Financial Stress and Physical Health

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Financial Stress and Physical Health

In recent years we have seen ever more investigation of the links between financial stress and physical health. Many commentators have referred to the cyclical nature of this: Poor health causes financial stress, while financial stress can also cause poor health.

The American Psychological Association’s annual Stress in America Report, revealed financial concerns to be one of the top sources of stress. Stress has of course, well-documented implications for an individual’s overall health. According to Purdue University,

“High levels of financial stress manifest through physical symptoms like sleep loss, anxiety, headaches/migraines, compromised immune systems, digestive issues, high blood pressure, muscle tension, heart arrhythmia, depression and a feeling of being overwhelmed.”

In Financial Stress and its Physical Effects on Individuals and Communities, a paper promulgated by the Federal Reserve Bank of San Francisco, Laura Choi links financial and physical health, saying:

“…money is more than just cash and coins…. money provides feelings of security, power, independence, and freedom. And the threat of ongoing debt or insufficient income can result in feelings of loss of control, anxiety, and other mental and emotional distress. In addition, chronic financial stress has been linked to a cycle of increased workplace absenteeism, diminished workplace performance, and depression …”

Ms. Choi concludes that, alongside job training, education, affordable housing and the capital to support these initiatives, the availability of credit is one of the major influences that need focus.

Debt and Financial Stress

 A major source of financial stress is, of course, debt, particularly debt which borrowers see no way of paying down. This is particularly common with payday and title-type loans, which require the principal of the loan, plus interest and fees, to be repaid in one go – a balloon payment. Many borrowers find they cannot afford to do this when their loan payment comes due. Borrowers are left with little option but to refinance their loans, incurring additional fees and interest. This is what many call “the cycle of debt” and is major driver of new laws to limit access to non-prime credit.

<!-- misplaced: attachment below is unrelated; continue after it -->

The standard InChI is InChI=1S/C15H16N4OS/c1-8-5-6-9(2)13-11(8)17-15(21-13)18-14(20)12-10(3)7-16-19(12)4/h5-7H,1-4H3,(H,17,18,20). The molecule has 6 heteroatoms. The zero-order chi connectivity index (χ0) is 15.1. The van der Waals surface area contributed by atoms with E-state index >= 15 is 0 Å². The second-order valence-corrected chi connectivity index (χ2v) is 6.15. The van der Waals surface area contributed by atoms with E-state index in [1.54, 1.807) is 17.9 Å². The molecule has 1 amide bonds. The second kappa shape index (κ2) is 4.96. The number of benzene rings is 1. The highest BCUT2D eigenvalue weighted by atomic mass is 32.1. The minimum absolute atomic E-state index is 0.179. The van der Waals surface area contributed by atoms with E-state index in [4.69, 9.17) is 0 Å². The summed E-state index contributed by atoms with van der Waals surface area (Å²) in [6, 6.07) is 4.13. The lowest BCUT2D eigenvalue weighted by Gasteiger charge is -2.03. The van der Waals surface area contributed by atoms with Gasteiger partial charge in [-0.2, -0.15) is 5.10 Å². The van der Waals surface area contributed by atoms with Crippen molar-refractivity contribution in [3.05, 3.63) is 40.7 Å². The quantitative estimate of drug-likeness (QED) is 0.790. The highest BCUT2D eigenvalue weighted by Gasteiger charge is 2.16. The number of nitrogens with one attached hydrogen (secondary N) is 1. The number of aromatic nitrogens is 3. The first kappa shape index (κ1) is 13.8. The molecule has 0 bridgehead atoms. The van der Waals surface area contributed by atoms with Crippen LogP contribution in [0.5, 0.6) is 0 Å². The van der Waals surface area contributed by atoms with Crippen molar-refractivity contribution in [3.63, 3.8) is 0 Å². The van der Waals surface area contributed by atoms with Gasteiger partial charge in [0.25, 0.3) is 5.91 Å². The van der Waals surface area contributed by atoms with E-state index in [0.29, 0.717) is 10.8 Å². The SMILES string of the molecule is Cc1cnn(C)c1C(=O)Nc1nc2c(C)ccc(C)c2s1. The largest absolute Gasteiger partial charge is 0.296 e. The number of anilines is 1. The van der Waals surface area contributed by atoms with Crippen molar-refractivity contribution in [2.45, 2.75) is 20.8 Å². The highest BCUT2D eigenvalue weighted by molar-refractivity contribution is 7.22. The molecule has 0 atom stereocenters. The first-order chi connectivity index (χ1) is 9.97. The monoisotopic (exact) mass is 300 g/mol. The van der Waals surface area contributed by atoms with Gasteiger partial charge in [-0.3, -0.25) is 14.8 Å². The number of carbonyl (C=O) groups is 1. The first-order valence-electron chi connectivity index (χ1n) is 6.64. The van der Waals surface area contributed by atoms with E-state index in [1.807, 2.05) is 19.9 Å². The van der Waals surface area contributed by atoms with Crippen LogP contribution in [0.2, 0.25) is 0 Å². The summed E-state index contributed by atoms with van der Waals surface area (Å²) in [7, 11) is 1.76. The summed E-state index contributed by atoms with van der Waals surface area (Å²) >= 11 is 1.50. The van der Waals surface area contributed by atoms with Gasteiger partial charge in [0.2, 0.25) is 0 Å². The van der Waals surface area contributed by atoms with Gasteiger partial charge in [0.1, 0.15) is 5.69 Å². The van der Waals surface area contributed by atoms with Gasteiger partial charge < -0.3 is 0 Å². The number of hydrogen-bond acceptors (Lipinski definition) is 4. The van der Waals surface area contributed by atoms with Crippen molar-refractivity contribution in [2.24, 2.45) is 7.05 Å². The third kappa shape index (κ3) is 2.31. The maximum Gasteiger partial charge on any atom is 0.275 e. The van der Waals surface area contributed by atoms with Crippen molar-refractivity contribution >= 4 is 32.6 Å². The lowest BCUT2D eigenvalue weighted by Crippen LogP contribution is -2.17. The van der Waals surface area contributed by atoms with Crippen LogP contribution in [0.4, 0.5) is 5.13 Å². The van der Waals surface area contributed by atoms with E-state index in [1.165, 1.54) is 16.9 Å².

Financial Exclusion and a Lack of Control  

This lack of control over an individual’s financial situation can have major consequences for overall health. So too can the lack of control forced on consumers by states that strictly limit access to non-bank credit in the name of consumer protection. Having no options to smooth family finances over time, makes consolidating debts, paying for things such as car or home repairs which can be expected to provide value long after the loans have been paid off, and managing crunch times for finances, such as the back-to-school period, a major challenge for individuals and families that in other states, would have an enhanced and appropriate financial capability.

This need for capability is reflected in the findings of research from the United Kingdom, with the Money and Mental Health Policy Institute regularly commenting on the need for government policies that reject financial exclusion and promote financial inclusion, to benefit mental health outcomes.

A Role for Installment Lenders

We believe preserving access to installment loans in states that want to crack down on less safe forms of credit, can ensure proper availability of financial capability and avoid the exclusion and subsequent misery we are seeing in states like Illinois.

Installment loans avoid the cycle of debt, by being repaid in regular installments of principal and interest, giving the borrower a clear route – and end date – for paying down their loan and ensuring that diligent repayment is reported to credit bureaus, allowing financial mobility over time.

Installment loans are a safe form of credit that allow those without access to bank credit to manage their finances as if they did. They can and should play a part in reducing financial uncertainty and increasing financial capability for those that need it. The mental and physical health benefits of this could be significant. ENDS

Source: NILA